DUBLIN (Reuters) - Nationalized Anglo Irish Bank posted a 12.7 billion euro ($17 billion) loss on Wednesday, the largest in Irish corporate history, as it got a second government cash injection and may need more.
The bank said it had booked impairment charges of 15.1 billion euros for the 15 months to December. Most were on assets amounting to half its loan book, which it is transferring to the National Asset Management Agency (NAMA), Ireland’s “bad bank.
The government, which had already pumped 4 billion euros of capital into the lender, on Wednesday injected another 8.3 billion via a promissory note and said Anglo could need another 10 billion euros to cover future losses.
Pending EU approval, the remainder of Anglo after the NAMA transfers will be split into two, with a much smaller but functioning lender to be sold off, floated on the stock exchange or merged into other lenders, and a bad bank of its own.
“In a limited way, we are open for business,” Chief Financial Officer Maarten van Eden told Reuters.
“We are not allowed to do any new lending at the moment, that’s a constraint imposed by the European Commission pending the approval of the restructuring plan.”
Anglo, which carved out a niche in the property sector, was Nationalized in January 2009 after being weakened by the property market crash and a series of loan and deposit scandals that damaged investors’ perceptions of the entire economy.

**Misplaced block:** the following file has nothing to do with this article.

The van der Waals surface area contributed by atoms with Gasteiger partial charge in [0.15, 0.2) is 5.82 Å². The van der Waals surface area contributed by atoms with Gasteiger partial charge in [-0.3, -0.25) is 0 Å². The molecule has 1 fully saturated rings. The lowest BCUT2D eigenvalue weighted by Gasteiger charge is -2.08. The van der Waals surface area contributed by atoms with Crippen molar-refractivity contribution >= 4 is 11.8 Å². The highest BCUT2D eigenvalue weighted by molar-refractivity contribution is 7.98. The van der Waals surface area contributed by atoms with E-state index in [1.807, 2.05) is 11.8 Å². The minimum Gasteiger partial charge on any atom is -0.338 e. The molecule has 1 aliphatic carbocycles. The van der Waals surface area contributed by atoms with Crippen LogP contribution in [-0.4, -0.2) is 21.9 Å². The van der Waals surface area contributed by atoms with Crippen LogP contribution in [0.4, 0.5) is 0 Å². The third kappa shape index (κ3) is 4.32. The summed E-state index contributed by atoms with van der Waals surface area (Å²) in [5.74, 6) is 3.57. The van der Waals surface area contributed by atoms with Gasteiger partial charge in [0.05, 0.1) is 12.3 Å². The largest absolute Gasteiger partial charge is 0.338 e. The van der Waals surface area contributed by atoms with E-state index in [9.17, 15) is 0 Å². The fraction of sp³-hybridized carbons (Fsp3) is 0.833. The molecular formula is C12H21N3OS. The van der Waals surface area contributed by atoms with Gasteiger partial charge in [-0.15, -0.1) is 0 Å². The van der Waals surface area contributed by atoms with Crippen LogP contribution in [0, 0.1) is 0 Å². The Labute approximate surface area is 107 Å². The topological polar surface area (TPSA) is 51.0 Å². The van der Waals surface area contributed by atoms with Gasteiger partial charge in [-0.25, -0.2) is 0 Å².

Police arrested Sean FitzPatrick, the former chairman of the bank, earlier this month as part of a fraud investigation but later released him without charge after a day of questioning.
Police also arrested and later released a second man last week whom local media reported was William McAteer, the former finance director at the bank.
FitzPatrick, who was CEO at Anglo before becoming chairman, said in December 2008 he had kept shareholders in the dark for years about loans worth 85 million euros he had received from the bank.
The regulator has also been investigating whether Anglo Irish used more than 7 billion euros of short-term deposits from bancassurer Irish Life & Permanent IPM.I to mask large customer deposit withdrawals.
Editing by Elaine Hardcastle and Erica Billingham